There is something charmingly quaint about Sam Harris’s new book, Letter to a Christian Nation. If not for religious belief, he says, this country would be pouring resources into such worthy efforts to alleviate suffering as stem cell research, not indulging in hand-wringing over preposterous moral qualms about the destruction of embryos.
This lucid little book began as the William Belden Noble Lectures, which deal with Christian faith and contemporary issues. Gingerich, a retired astronomer and historian of science, is also a Christian who taught for many years at Harvard.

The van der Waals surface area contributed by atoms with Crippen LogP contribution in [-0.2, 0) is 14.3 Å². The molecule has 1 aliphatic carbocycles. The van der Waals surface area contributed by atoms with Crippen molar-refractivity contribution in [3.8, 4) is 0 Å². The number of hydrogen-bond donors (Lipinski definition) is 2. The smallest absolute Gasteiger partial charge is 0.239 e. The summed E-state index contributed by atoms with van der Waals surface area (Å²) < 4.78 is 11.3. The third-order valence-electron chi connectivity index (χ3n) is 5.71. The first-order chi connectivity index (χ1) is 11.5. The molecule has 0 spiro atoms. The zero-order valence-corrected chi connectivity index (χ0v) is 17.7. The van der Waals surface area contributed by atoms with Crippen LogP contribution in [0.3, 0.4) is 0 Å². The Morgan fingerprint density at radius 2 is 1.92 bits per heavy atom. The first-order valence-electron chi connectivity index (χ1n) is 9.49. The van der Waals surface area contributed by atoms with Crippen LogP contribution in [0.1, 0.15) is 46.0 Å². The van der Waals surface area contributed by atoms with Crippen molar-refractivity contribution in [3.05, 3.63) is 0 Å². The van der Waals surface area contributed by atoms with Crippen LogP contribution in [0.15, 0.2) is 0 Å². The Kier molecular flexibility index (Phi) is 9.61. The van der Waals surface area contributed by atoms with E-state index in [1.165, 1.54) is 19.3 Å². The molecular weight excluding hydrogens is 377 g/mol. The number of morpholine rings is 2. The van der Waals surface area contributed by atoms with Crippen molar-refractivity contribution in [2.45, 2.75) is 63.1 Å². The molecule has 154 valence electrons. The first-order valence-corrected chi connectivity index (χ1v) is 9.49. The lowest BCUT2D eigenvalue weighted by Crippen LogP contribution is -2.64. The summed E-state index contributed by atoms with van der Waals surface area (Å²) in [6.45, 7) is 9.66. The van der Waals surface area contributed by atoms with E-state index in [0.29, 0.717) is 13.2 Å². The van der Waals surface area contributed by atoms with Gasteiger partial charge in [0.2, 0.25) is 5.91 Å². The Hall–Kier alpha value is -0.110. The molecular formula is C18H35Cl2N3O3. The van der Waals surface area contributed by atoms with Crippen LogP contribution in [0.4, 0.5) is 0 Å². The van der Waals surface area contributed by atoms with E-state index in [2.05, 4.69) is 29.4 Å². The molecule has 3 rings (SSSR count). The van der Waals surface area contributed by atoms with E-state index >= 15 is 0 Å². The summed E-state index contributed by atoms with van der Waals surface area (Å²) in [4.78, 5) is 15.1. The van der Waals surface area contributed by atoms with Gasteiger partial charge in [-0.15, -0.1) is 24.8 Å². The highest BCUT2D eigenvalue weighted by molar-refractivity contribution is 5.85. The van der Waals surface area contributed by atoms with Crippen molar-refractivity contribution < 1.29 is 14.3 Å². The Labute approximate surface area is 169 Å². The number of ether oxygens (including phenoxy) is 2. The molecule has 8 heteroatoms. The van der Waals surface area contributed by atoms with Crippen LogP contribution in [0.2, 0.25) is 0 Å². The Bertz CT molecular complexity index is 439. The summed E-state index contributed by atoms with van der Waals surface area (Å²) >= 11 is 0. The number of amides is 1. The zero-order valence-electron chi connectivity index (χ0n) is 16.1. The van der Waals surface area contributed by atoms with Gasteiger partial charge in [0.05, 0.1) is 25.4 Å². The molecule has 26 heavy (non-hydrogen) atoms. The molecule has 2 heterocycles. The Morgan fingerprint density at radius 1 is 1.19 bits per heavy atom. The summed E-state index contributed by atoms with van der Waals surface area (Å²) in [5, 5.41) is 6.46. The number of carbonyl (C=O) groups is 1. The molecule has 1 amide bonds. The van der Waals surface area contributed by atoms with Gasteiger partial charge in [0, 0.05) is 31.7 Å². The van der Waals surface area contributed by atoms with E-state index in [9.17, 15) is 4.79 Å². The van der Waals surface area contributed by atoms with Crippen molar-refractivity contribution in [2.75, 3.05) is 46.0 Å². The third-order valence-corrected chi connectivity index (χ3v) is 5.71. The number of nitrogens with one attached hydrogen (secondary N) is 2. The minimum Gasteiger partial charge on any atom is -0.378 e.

One can’t quibble with the breadth and eclecticism of this volume, which anthologizes poets as different as Anne Bradstreet, Emily Dickinson, T. S. Eliot and Allen Ginsberg. In the book Bloom pushes the limits of what can be considered religious or spiritual, since he includes agnostic voices.